Washington, D.C.: Whether we like it or not, most of us will find ourselves engaged in hand-to-hand combat with a Zombie at some point in our lives. However, there seems to be no consensus as to what the best way to fight a Zombie actually is. George Romero clearly thinks that the answer is a shotgun blast to the head, whereas Lucio Fulci seems to argue that you can only defeat a Zombie with fire. What is the best way to eliminate a Zombie foe?

Max Brooks: That's a pretty hot debate right now. Personally, I would go with Romero's solution of a headshot. Be careful with fire because, as we all know, it takes a long time to burn a human body to ash. In that time, everything the flaming zombie touches might ignite. Never use fire if you're in a fixed position, say defending your home.


Alexandria, Va.: I hate the use of the term "zombie" to refer to the living dead. A zombie is a very specific term used in some Caribbean cultures to refer to those people who are given certain drugs, ceremonially buried alive and then removed from their graves (still alive but because of the drugs, believing they are dead and without a will of their own)to be used as slaves.

Romero didn't use the term "zombie"--(though Fulci did)-- he preferred "living dead."

Personally I prefer "ghoul" as more accurate term for the dead that eat the flesh of the living.

What are your thoughts on how "zombie" became the most common term?

Max Brooks: Good observation. I'm loath to use this innacurate, and some might say, culturaly insensitive label as well. However, as most of humanity has little or no knowledge of the living dead, the term "zombie" is still the most recognizable word. I have heard many theories on why the word "Zombie" has risen to dominance over similar terms like "Ghoul" or "Living Dead". These theories range from the presence of Voodoo in the America's (misunderstood but still present in the collective subconscious) to the rise of it's use in popular movies, the simple fact that "zombie" sounds somehow more exotic and frightening than "ghoul".


Cabin John, Md.: I have often heard it said that zombies are devoid of intelligence, but I have occasionally seen evidence to the contrary. How can you, for instance, explain the anecdotal evidence of zombies using axes or other tools? This would certainly indicate SOME residual intelligence in the retention of the knowledge of tool use. Wouldn't you agree?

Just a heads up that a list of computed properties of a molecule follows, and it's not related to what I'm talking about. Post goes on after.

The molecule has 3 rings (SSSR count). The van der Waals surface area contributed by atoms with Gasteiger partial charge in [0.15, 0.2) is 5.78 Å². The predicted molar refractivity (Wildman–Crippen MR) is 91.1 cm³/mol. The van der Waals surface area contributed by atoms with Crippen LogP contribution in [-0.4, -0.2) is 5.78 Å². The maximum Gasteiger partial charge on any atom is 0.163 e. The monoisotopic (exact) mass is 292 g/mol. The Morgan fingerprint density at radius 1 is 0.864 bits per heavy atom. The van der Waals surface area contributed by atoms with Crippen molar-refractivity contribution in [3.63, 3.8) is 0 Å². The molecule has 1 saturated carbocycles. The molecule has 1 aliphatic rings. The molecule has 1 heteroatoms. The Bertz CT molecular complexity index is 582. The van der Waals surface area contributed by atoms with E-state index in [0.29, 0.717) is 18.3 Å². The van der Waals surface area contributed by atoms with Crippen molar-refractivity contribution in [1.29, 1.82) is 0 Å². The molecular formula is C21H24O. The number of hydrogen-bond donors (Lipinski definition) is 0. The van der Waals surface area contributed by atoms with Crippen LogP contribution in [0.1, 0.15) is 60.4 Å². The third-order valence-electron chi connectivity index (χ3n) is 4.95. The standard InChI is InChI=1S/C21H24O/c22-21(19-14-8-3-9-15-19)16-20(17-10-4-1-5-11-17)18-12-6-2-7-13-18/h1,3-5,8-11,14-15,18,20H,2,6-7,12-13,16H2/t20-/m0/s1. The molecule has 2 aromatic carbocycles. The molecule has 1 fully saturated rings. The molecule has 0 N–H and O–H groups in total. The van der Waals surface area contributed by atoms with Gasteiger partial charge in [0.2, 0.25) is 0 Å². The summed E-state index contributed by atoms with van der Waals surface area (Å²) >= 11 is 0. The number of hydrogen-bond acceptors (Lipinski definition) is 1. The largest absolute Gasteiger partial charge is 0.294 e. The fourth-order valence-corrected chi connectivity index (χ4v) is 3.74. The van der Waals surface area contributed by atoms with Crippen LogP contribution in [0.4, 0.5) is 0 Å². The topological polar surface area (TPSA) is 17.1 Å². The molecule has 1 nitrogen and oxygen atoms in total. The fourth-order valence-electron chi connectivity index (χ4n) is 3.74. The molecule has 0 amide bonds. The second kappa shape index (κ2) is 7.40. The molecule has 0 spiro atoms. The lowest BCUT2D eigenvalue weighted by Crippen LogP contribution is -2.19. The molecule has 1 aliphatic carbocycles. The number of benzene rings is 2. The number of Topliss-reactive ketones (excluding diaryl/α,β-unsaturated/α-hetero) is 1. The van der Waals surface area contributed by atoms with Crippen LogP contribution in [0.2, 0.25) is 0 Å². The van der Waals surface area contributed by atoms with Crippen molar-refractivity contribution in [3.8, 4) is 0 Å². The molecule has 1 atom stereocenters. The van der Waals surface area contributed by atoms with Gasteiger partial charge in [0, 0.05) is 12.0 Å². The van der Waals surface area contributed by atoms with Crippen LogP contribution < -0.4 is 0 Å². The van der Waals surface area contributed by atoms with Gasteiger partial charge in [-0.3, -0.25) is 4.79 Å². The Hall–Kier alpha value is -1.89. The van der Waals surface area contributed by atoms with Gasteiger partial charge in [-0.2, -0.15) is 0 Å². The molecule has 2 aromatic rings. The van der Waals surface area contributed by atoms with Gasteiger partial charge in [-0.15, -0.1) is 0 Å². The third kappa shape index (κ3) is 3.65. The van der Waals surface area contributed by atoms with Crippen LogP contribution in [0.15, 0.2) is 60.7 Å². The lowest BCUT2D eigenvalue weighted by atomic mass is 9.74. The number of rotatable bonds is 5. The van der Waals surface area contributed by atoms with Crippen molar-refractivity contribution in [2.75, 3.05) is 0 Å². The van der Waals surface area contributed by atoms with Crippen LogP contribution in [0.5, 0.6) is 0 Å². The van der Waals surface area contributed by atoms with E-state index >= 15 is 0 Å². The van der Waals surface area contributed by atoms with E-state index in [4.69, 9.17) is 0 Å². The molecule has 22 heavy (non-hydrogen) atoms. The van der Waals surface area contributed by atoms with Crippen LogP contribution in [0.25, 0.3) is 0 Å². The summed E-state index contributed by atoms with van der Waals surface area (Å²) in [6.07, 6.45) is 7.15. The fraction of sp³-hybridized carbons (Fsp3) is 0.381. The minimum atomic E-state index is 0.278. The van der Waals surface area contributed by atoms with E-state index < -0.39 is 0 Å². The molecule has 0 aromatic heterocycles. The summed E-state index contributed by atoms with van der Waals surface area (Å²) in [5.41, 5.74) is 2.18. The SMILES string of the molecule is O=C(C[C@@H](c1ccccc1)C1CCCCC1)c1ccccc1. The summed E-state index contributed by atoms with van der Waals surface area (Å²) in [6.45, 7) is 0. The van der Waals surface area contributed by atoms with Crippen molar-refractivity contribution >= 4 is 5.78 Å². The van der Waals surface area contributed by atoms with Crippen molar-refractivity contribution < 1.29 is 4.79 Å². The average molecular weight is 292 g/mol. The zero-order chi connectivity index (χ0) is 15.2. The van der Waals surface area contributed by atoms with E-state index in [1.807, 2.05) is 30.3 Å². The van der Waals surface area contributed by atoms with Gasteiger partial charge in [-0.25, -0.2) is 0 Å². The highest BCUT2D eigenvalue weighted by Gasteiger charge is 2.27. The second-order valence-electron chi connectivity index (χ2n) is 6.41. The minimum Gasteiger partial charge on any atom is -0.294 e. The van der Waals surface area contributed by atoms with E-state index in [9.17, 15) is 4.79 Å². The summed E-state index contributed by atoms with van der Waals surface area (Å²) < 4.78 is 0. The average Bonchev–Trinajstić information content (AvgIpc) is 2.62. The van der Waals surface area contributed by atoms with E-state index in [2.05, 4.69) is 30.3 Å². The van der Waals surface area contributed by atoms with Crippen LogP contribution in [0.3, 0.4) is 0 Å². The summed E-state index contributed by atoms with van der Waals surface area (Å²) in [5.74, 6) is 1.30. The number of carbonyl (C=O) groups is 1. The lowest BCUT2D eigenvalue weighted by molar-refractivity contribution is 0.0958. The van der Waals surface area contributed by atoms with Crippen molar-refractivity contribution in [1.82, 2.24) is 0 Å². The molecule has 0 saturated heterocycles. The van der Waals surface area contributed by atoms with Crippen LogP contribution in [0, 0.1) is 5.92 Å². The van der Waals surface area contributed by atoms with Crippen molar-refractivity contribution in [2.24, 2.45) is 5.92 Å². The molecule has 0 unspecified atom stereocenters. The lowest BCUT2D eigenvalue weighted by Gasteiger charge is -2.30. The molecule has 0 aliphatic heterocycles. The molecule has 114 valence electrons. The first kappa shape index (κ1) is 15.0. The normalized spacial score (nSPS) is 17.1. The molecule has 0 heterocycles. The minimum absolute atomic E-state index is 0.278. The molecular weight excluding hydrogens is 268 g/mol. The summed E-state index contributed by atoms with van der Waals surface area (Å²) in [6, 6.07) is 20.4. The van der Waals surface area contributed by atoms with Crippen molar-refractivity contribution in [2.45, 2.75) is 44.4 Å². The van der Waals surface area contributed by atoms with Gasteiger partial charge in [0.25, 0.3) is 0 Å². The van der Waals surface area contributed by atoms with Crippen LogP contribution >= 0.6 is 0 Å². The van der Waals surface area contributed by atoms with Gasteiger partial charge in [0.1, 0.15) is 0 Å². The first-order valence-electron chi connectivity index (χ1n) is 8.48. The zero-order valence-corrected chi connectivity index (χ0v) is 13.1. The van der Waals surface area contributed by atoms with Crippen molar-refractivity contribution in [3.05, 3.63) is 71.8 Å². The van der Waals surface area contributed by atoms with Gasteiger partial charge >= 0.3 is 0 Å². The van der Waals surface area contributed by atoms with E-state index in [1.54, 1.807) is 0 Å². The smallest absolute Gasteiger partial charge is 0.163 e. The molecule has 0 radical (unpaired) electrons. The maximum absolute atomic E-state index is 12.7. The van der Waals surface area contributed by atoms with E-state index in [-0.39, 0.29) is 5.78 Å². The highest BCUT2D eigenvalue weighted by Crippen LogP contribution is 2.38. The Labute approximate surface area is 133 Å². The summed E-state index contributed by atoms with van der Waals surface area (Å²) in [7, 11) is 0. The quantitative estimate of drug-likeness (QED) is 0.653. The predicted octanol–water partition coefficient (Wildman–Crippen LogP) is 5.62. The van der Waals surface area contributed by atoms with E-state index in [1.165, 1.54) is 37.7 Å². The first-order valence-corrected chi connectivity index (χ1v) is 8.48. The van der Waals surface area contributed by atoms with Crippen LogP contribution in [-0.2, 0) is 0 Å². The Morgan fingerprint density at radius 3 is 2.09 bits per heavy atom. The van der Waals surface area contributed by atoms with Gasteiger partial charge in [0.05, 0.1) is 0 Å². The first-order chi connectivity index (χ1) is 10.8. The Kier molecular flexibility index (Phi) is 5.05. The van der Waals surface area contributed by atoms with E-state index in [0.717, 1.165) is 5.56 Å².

Max Brooks: I have heard of zombies using tools, but am not quite sure I believe it. This does not mean I discount such information.


Falls Church, Va.: Can you clarify the differences between zombie, revenant, vampire and ghoul -- different terms for members of the undead. I believe that they vary, at least, in terms of lifestyle and culinary preferences. Also, in the Eastern European religious tradition, isn't it believed that certain species of the undead, especially vampires, lack a soul -- meaning therefore, that their bodies won't decay in a Christian cemetery (because the earth rejects them). Thank you and Happy Halloween.

Max Brooks: That's a complicated issue. I think we could all benefit from more descriptive terms to better illustrate the differences in members of the undead. The zombies that I tackle in my book are human corpses that have been reanimated by a virus, have no inteligence to speak of, and prowl the earth looking to devour human flesh. These zombies do decay, although it does take some time, as the toxic nature of the virus repels most bacteria (including those that aid in decomposition).


Rockville, Md.: Do you think private homes should keep Zombie Preparedness Kits on hand? If so, what should those kits contain?

Max Brooks: Yes, most definitely. A zombie preparedness kit is a must for all homes. My book contains several lists for several kits (defence, flight, attack). A basic zombie survival kit can be found on Amazon with ten items you'll need. I think the most important thing to remember is, don't skimp on the details. Always have a bottle of water handy (zombies don't dehydrate but you do!), and if you're fleeing across wet, cold terrain, always pack a dry pair of sox (again, zombies don't Trench Foot, but you might).


Lyme, Conn.: What piece of literature first mentioned zombies? How has the concept of zombies changed over time?

Max Brooks: Every culture has it's own version of the dead returning to life. The classic zombie that we know today (corpses rising from the grave to eat human flesh) first entered public culture with George A. Romero's "Night Of The Living Dead". Since that time, the pop-culture zombie has mutated into many forms. You know have "The brain eaters", "Zombie Dogs (From Resident Evil)", "Crimson Heads (Again, R.E.)". I've even heard of a movie that has zombie birds, although I haven't seen it yet.